Mar 5, 2013 at 3:16 pm #1300043
@maiaLocale: Rocky Mountains
Companion forum thread to:Mar 5, 2013 at 5:00 pm #1961864
Another good article, Roger, I'll have to digest it a bit more…
I detect a new Caffin product coming.
You have a CNC machine? Nice.
Maybe there could be an upright canister stove with more thermal conduction back to canister? There's an O-ring and the pin pushing the Lindal valve which don't make very good thermal conductivity. Maybe some way to improve on that. Wouldn't want to use it in warm weather which might make it an unviable product from legal perspective.Mar 5, 2013 at 6:14 pm #1961893
> I detect a new Caffin product coming.
Who, me ???
> Wouldn't want to use it in warm weather which might make it an unviable product
> from legal perspective.
Have to disagree. You can do a lot by adjusting the windscreen on an upright, and many people already use remote canister stoves in summer. There are even remote canister stoves which do NOT handle inverted canisters.
More to the point, I would argue that you should never operate a stove of any sort without good supervision. Summer, winter, does not matter. make sure the stove is running normally and the fuel container is touchable.
I was chatting some years ago with someone who had two stoves running full bore, side by side, with large pots. No real supervision. Eventually cross-radiation took at least one fuel tank beyond critical, and it blew. They lost their tents, which was minor. Two people recieved extensive third degree burns from the BLEVE over a lot of their bodies. Fortunately they were able to get an airlift to Emergency, so they lived, but the scarring was extensive.
Be careful and be safe.
CheersMar 6, 2013 at 2:20 am #1962014
Nice article Roger, which pretty much matches my own experience. Here's an early stove I made which suffered from too much heat conduction down the aluminium mixer tube, which damaged the o-rings in the valve. This was based on a Coleman F1, so this might be a good candidate for an upright stove, were it not for the plasic bits.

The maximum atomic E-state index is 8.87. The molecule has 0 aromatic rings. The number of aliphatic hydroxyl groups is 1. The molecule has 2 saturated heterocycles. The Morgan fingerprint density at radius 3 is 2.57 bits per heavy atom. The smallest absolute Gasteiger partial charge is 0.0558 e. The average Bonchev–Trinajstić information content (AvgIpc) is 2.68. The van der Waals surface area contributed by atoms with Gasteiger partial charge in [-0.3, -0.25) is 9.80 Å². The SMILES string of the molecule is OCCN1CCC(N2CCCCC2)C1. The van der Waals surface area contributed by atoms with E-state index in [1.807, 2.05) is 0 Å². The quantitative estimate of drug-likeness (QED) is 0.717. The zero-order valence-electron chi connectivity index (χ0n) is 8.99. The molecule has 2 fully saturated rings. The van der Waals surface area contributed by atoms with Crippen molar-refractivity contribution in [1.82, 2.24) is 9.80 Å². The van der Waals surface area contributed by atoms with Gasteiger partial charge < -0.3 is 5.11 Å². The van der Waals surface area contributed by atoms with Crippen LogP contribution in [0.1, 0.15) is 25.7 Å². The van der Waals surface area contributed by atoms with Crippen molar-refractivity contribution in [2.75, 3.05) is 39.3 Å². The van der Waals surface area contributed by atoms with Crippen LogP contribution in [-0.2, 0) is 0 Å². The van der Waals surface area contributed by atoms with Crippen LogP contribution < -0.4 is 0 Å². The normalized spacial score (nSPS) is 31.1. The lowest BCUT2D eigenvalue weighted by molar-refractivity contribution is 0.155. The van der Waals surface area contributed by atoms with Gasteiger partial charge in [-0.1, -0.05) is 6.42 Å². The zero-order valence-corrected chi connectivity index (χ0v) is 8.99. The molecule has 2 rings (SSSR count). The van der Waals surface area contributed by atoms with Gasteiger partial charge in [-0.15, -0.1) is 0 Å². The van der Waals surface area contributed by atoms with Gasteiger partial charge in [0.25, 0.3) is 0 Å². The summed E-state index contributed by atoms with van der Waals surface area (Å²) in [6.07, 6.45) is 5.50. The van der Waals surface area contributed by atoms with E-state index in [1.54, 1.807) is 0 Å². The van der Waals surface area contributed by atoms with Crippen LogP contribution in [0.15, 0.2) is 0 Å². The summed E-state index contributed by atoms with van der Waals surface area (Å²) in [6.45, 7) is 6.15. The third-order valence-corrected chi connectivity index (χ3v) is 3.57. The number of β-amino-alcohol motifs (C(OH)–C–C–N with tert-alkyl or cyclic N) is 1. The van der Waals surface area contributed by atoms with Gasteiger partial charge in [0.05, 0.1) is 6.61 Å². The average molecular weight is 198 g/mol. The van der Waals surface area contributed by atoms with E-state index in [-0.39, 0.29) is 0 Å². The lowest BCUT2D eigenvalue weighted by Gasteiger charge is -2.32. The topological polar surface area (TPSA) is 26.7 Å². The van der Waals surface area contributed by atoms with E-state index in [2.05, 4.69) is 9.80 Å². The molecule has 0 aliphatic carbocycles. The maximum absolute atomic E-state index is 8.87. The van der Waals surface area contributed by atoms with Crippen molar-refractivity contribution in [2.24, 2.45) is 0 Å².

My view is direct heat conduction from the burner is too difficult to get right: too much conduction and the whole stove gets too hot, too little means a longer warmup time before you can switch to liquid fuel. My current stove has a titanuim burner and mixer tube to minimise conduction by that route and a conventional vapouriser tube for fast startup.
I agree that valving gas (as opposed to liquid) gives better flame control, but there are practical drawbacks to this arrangement when the stove is surrounded by a windscreen, plus the potential for heat damage to o-rings. Also, I once had a pot of almost boiling water tip off a stove when I was adjusting the valve – now I prefer to keep my hands well away! The difficulty of valving liquid can mostly be overcome by having a very fine thread and a shallow taper on the needle and a low volume tube betweent the valve and the stove. No need to make, if you know where to look.Mar 6, 2013 at 6:46 am #1962036
I'm a stove user, not a designer, but could you make some sort of a hybrid approach to preheat the feed tube? I'm thinking of a small cup that would hold 10-15 ml of alcohol that you would light in very cold temperatures to preheat the tube and then, after a couple of minutes, start the flow of your primary fuel?
It seems to me that this would eliminate the stove startup issues by heating the fuel tube until the stove was generating enough of it's own heat to take over (by which time the alcohol would have burned off).Mar 6, 2013 at 8:31 am #1962071
…Mar 6, 2013 at 8:57 am #1962084
>"I'm a stove user, not a designer, but could you make some sort of a hybrid approach to preheat the feed tube? I'm thinking of a small cup that would hold 10-15 ml of alcohol that you would light in very cold temperatures to preheat the tube and then, after a couple of minutes, start the flow of your primary fuel?"
Actually, Kevin, you apparently are a stove designer. I think you just designed a SVEA 123.
Here's our own HikinJim priming one with denatured alcohol:
But the alcohol used is more like 3 ml on a cool day. Maybe two such treatments ( 2 x 3 ml) in snow-camping conditions.Mar 6, 2013 at 9:03 am #1962088
Since no one answered your question:
When I put an iso/propane canister in the freezer, which must be 0 F or maybe -10 F, no gas came out. If it was inverted, no liquid would come out. The minimum temperature you can operate an inverted stove must be warmer than that temperature.
At 25 F I've operated upright canister, but very slow at that temperature. 30 F is good but a little slow.
So, maybe inverted stove is good between 0 or 10 F and 25 or 30 F.
Oh, if you take 1 foot of solid copper maybe #14 gauge, wrap it around canister and up into flame, it will warm up canister enough so it is usable in that range, and maybe even below if you pre-warm it in your pocket.Mar 6, 2013 at 9:35 am #1962108
…Mar 6, 2013 at 9:46 am #1962113
Don't assume it will work at 0 F. It might work there.